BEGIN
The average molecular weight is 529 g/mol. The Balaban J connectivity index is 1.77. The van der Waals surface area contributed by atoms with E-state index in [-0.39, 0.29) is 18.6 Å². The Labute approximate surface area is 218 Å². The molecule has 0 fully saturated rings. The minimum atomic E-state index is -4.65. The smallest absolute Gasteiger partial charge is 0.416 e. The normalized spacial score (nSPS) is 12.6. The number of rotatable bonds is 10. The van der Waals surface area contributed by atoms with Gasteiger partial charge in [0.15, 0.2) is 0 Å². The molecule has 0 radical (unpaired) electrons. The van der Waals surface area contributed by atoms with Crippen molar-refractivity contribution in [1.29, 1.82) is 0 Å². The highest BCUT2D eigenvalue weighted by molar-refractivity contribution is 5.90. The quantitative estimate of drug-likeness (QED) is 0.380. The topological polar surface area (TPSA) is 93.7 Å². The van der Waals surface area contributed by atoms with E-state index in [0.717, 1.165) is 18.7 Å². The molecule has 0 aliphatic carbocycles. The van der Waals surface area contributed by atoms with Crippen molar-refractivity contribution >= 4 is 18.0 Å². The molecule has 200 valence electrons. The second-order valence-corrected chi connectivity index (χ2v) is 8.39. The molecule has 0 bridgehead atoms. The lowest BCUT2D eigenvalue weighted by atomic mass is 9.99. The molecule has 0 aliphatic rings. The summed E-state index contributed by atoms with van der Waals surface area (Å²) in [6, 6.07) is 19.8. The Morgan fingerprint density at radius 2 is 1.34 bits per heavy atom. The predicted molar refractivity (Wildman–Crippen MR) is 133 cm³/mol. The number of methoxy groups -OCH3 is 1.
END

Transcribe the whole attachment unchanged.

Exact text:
The average molecular weight is 529 g/mol. The Balaban J connectivity index is 1.77. The van der Waals surface area contributed by atoms with E-state index in [-0.39, 0.29) is 18.6 Å². The Labute approximate surface area is 218 Å². The molecule has 0 fully saturated rings. The minimum atomic E-state index is -4.65. The smallest absolute Gasteiger partial charge is 0.416 e. The normalized spacial score (nSPS) is 12.6. The number of rotatable bonds is 10. The van der Waals surface area contributed by atoms with Gasteiger partial charge in [0.15, 0.2) is 0 Å². The molecule has 0 radical (unpaired) electrons. The van der Waals surface area contributed by atoms with Crippen molar-refractivity contribution in [1.29, 1.82) is 0 Å². The highest BCUT2D eigenvalue weighted by molar-refractivity contribution is 5.90. The quantitative estimate of drug-likeness (QED) is 0.380. The topological polar surface area (TPSA) is 93.7 Å². The van der Waals surface area contributed by atoms with E-state index in [0.717, 1.165) is 18.7 Å². The molecule has 0 aliphatic carbocycles. The van der Waals surface area contributed by atoms with Crippen molar-refractivity contribution >= 4 is 18.0 Å². The molecule has 200 valence electrons. The second-order valence-corrected chi connectivity index (χ2v) is 8.39. The molecule has 0 bridgehead atoms. The lowest BCUT2D eigenvalue weighted by atomic mass is 9.99. The molecule has 0 aliphatic rings. The summed E-state index contributed by atoms with van der Waals surface area (Å²) in [6, 6.07) is 19.8. The Morgan fingerprint density at radius 2 is 1.34 bits per heavy atom. The predicted molar refractivity (Wildman–Crippen MR) is 133 cm³/mol. The number of methoxy groups -OCH3 is 1.